Forget Seamus, the Ryan budget or even the "War on Women." Undecided female voters didn't even mention some of the 2012 cycle's most-hyped news topics in a pair of focus groups on Wednesday evening.
Walmart sponsored the 90-minute focus groups, which were organized by a bipartisan team of pollsters: Margie Omero of Momentum Analysis and Alex Bratty of Public Opinion Strategies. Moderators questioned two groups of "Walmart Moms" — self-described undecided voters who shop at the store at least one a month — in Richmond, Va., and Las Vegas.
It's a surprisingly rare opportunity for inside-the-Beltway reporters to hear out undecided female voters at length. Even on the campaign trail, interviews often last a few minutes with the most quotable participants. Nonetheless, these women are exactly the fought-over voters for whom campaigns clamor in the final weeks of an election.
Here are a few takeaways from the questioning session:
1. Don't underestimate the power of the first family's image with female voters. More women discussed the first daughters more than some of President Barack Obama's most pronounced policy initiatives aimed at female voters (no mention of Sandra Fluke, the Violence Against Women Act, even the administration's contraception coverage policy). A young Richmond mother of one simply said, "Michelle is hearing what we have to say." Another Richmond mom even remarked she believed the president watched out for her because he's "surrounded by women" at home.
2. The females in the focus groups were surprisingly risk averse — to the point it evoked thoughts of FDR's 1944 re-election slogan "Don't swap horses midstream." More than one Richmond participant cited "maybe three years isn't enough" to turn things around. Another particpant warned of a "learning period" if former Massachusetts Gov. Mitt Romney (R) is elected. And a Las Vegas mom argued of Obama, "He's already in place." On the other hand, hardly a hand was raised when the Las Vegas women were questioned if they were better off economically than they were three years ago. These voters were generally disappointed in Obama, but they weren't ready to make the switch yet.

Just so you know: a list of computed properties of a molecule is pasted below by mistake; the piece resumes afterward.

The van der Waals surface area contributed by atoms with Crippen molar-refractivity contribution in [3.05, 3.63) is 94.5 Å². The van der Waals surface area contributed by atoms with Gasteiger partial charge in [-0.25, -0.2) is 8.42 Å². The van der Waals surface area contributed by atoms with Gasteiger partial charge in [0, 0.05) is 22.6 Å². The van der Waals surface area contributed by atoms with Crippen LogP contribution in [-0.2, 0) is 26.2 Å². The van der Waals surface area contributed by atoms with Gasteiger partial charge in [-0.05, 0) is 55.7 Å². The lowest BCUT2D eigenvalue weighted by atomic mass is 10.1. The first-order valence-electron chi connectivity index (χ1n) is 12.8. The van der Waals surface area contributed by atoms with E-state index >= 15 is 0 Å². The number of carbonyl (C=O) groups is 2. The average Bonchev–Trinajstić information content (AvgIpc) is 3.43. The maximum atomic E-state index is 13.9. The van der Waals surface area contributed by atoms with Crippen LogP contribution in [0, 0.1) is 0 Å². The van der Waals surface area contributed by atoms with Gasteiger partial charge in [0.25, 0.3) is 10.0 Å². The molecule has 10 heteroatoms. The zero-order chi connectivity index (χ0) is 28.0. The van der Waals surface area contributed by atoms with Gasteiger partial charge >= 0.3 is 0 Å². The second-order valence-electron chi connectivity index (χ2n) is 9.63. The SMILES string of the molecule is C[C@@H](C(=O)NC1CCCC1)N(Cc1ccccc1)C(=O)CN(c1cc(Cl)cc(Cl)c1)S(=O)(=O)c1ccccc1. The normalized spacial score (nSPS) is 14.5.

3. Romney remains largely undefined among these two groups. Millions of dollars later on the Nevada and Virginia airwaves, most of these women only knew a couple of things about the presumptive GOP nominee: He's a businessman, family man and, per one Richmond participant, "a nice looking man." It's also worth noting that ads casting Romney's former private equity firm, Bain Capital, in a negative light did ring a bell with a few women. As one Richmond woman described it, "Romney cut jobs when he was in charge of a factory."